‘Preserve life, value human dignity’: Diocesan Commission for Life receives mandate

Marco Carvalho

The new members of the Diocesan Commission for Life for the triennium 2022-2025 were formally sworn in earlier last week in a ceremony that was presided over by Bishop Stephen Lee Bun-Sang. The induction oath took place on Monday, the 30th of May, at the Cathedral of the Nativity of Our Lady, following a Eucharistic celebration during which the Catholic Diocese of Macau commemorated the sixth anniversary of the institution.

The New Diocesan Commission for Life, which will remain in office until April 30th 2025, is chaired by Bishop Stephen Lee Bun-sang and is made up of forty local personalities, representing various sectors of Macau’s civil society. Among the members of the organization are priests, doctors, lawyers, teachers and even a one-time member of the Legislative Assembly. Former legislator Paul Chan Wai Chi is one of the members of the commission. Paulino Comandante, secretary-general of the Macau Lawyers Association, will be, over the next three years, one of eight members of the consulting board of the organization. The lawyer shares his new role with, among others, Father Domingos Un Wai Meng and Father Michael Cheung Chun Kin. The new parish priest of Our Lady of Fatima Church, Father Michael Cheung Chun Kin, discussed with O Clarim the challenges that the new members of the Diocesan Commission for Life will face and unveiled some of the assignments they will try to undertake until 2025. A reinforced commitment to education, Father Michael Cheung claims, should be a key aspect.  “I think that, in general, most religions are pro-life. But the details in terms of moral teachings and the consistency in the dignity, in terms of how to protect and respect human life and dignity, how this is interpreted and implemented and taught, at this level I think the Catholic Church is the religion that has done the most in recent years,” Father Michael Cheung Chun Kin, a missionary of the Institute of the Incarnate Word, asserts.

He continues, saying, “The existence of a commission which is fully dedicated to the protection of life and the protection of human dignity is very important, as it helps to put in perspective the work that needs to be done. It is important to coordinate that work in terms of education and also to ensure that the things that are taught are put into practice. Being aware of what to do is one thing, but putting that knowledge into practice is something else entirely. We are well aware that, more often than not, not even Catholics understand or know how to put into practice the teachings of the Church, especially with regard to human dignity.”

‘Keep an eye on the law’

In Macau, the secularist tide that seeks to counter the Church’s arguments, particularly with regard to pro-family and pro-life issues, is not yet insinuating itself with the same aggressiveness as is felt in other regions of the planet. Phenomena such as abortion, euthanasia or gender issues have not yet entered the Special Administrative Region’s political agenda. Despite considering this “a grace of God,” Father Michael Cheung Chun Kin argues that local Catholics should not let their guard down.  The parish priest of Our Lady of Fatima advocates they should ensure that the existing legislation continues to safeguard the protection of life and human dignity, telling O Clarim, “Even if Macau is in a sense protected, which is to some extent a grace of God. However danger and temptation still surround us and this city. And although Macau’s laws protect human dignity better than in other cities or regions, the gestures and practices of citizens do not. There are many things happening that we are not aware of. They are not reported or, quite simply, are kept secret. We still need to strengthen the people’s understanding and mobilize their support so that this legislation is preserved,” Father Michael Cheung Chun Kin tells O Clarim. He also says, “We need to persevere as much as we can and, in fact, it is not just for the purpose of preserving the legislation, but also for the purpose of making it stronger, so that it can encompass all stages of life. Currently, we have this set of laws. How can we make them even better through education? Let’s try to marry the two together so people can’t say they didn’t know the laws exist. There is nothing like making it clear and explain why laws exist.”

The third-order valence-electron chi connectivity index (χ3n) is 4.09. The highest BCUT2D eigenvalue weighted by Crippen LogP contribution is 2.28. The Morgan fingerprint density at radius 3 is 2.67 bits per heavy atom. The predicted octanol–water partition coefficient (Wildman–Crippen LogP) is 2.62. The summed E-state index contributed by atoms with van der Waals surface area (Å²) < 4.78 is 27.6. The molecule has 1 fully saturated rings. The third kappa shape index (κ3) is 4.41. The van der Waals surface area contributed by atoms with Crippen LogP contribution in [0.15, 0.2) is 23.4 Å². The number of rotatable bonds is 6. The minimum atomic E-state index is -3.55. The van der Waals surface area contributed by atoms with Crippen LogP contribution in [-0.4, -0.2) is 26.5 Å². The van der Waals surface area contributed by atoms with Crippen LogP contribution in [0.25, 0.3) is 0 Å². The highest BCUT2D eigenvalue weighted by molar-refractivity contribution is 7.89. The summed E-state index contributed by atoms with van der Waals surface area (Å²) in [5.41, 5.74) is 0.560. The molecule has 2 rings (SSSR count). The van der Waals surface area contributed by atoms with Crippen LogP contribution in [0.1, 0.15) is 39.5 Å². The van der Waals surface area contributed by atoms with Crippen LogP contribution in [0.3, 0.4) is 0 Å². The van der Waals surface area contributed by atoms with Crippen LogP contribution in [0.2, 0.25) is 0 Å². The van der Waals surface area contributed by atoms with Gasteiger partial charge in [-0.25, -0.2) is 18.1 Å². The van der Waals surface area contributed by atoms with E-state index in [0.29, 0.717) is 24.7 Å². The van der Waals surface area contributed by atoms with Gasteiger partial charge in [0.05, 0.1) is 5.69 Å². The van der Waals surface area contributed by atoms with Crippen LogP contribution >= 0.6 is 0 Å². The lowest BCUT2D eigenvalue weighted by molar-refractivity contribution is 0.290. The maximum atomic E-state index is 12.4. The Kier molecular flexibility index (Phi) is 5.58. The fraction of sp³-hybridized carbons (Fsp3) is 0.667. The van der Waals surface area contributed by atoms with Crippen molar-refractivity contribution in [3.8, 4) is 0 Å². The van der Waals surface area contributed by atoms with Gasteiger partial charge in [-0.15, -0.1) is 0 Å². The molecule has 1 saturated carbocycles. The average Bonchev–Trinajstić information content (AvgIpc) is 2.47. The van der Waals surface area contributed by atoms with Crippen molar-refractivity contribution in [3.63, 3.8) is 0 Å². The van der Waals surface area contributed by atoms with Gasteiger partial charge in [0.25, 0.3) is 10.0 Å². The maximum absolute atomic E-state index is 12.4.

Performance by Youth Choir closes Marian month

The parish of Our Lady of Fatima held a choral concert on Saturday, May 28th. The performance set the tone for one of the first public appearances of the Saint Joseph’s Secondary School Youth Choir and brought to an end the celebrations of the Marian month in Macau’s northernmost parishes.

 “With this concert by the Youth Choir, we marked the end of the Marian month. It was a way of honoring and meditating on the goodness of Our Lady. It was also a chance to offer the children that are part of the choir an opportunity to go on stage so that they could praise, through singing, the motherly role of Mary,” says Father Michael Cheung.

Created just before the Covid-19 pandemic paralyzed Macau and the world, the choir has been rehearsing intermittently over the last two years. The group is made up of about four dozen children and youth, many of whom are not really familiar with the word of God. Father Michael Cheung Chun Kin tells us, “Many of the members of the choir are not even Catholics, but they were given the opportunity to serve, to share with their parents, who are not Catholics either, the message that is hidden in these beautiful melodies (…) This kind of initiative is something that offers them the possibility of getting to know God, of getting to know his plans, of getting to know the mother of Jesus. We hope that they can understand that by doing this, they are given the possibility to know Jesus Christ better.”